The drains — the system of pipework, hoppers, gullies and underground pipes that carries waste water of all types away from the house — rarely get the regular checking and maintenance they deserve; too often, the only attention they get is when there is a blockage, yet a regular check-up would help to avoid these problems.
The importance of traps
Every water-using appliance — bath, basin, sink, wc, washing machine and so on — has a trap on the run of pipework that carries the waste water to the drains The purpose of this is to provide a water seal in the pipe run that will prevent smells from the drains entering the house. On old lead pipework, the trap will be a U-shape bend with a small metal plug at the bottom; this can be unscrewed to allow a blockage to be cleared. You must take care when undoing it not to deform the soft pipework; you can then insert a length of wire to poke the blockage clear.
On modern plastic pipework, you will find a plastic trap — either a U-shape section joined to the appliance and the pipework with a screwed fitting, or else a one-piece bottle trap. In the former case, you can unscrew the fittings to remove the trap, which can then be unblocked, flushed through and replaced. In the case of the bottle trap, the base of the trap can be unscrewed to clear a blockage. Both types are sealed with rubber 0-rings; make sure that these are replaced carefully when the trap is reassembled, or you will have leaks.
Before attempting to clear a blocked trap beneath a bath, basin or sink, put the plug in and have a bucket handy to catch the water in the trap itself.
Blockages in WCs can often be cleared by using a rubber or plastic cup plunger. If the blockage persists, you may have a blocked drain further down the system, and this will have to be tackled from one of the inspection chambers or manholes outside your house. To locate the blockage, lift the cover of the manhole nearest to the house; if it is empty, the blockage is between it and the house, whereas if it is full the blockage is further down still. Move on down the drain run until you find an empty chamber; the blockage will be between it and the last full chamber.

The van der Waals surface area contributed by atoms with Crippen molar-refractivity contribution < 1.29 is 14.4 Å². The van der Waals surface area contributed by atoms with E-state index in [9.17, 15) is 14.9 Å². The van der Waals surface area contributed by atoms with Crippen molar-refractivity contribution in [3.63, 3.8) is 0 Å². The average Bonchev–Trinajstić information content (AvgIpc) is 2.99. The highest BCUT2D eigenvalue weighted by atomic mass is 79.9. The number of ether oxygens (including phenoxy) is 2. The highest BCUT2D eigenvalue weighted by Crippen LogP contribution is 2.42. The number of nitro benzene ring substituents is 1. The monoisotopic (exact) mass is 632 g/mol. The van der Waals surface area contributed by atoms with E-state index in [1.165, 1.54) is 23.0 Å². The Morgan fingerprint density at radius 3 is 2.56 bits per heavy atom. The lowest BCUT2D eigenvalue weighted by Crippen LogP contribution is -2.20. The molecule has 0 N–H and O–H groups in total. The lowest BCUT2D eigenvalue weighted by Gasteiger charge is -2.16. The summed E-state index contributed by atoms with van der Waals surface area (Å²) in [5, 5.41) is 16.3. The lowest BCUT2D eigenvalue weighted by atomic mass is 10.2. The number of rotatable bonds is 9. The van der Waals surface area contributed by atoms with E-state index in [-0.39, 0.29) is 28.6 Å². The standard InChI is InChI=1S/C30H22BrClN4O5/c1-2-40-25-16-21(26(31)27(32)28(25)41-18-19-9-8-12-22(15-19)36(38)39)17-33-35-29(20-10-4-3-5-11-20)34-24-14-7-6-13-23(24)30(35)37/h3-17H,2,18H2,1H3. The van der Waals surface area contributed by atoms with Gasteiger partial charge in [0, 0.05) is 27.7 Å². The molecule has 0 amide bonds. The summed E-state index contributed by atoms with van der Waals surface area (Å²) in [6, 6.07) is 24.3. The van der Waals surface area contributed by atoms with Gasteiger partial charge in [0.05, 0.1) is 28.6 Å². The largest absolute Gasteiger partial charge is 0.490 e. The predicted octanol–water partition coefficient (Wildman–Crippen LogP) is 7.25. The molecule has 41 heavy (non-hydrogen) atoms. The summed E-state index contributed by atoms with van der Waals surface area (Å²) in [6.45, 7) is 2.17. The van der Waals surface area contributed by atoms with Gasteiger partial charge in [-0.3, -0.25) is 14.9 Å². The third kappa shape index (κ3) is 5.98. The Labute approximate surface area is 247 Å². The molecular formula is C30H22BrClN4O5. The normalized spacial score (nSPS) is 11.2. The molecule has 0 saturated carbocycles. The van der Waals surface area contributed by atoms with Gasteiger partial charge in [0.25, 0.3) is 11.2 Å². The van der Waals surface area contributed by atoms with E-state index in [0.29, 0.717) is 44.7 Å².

To clear a blocked drain you will need a set of drain rods — lengths of cane which can be screwed together like a chimney sweep’s brush, and which can be fitted with an assortment of plungers and brushes to dislodge the blockage. At the full manhole, screw a couple of canes together, attach the plunger and feed it down the drain, adding more canes as you do so. Rotate the rods clockwise as you feed them in the drain, to prevent the screwed ferrules from undoing; if you do not do this you will lose the rods irretrievably in the drain. Place a board across the outlet from the next (empty) manhole, to catch the debris as you dislodge it and prevent it causing a blockage further down. When you have cleared the blockage, scrub through the drain run with the brush attachment, using plenty of clean water from a hose.
When outside gullies become blocked, lift the grating and scoop out the debris from the gully trap by hand (wearing rubber gloves) or by using an old tin as a scoop. Hose the gully through with clean water, scrub the grating and replace it. Fitting a gully cover made from exterior-quality plywood will prevent debris from blowing into the trap and causing another blockage.
If a manhole cover is cracked or broken, it should be replaced as a matter of urgency. You will probably have to buy a new rim as well as a new lid, since getting exactly the right size is likely to prove difficult. Chip away the concrete holding the old rim, using a club hammer and cold chisel. Clean up the surround, and bed the new rim in a 1:3 cement to sand mortar, checking with a spirit level that it is sitting level and is not twisted. Leave to harden for 24 hours before laying the new cover in place.
If the benching — the sloped mortar in the base of the manhole that supports the half-pipes crossing the chamber — is cracked, chip it away carefully taking care not to damage the pipes and replace it with a 1:4 cement to sharp sand mortar, finished with a steel trowel.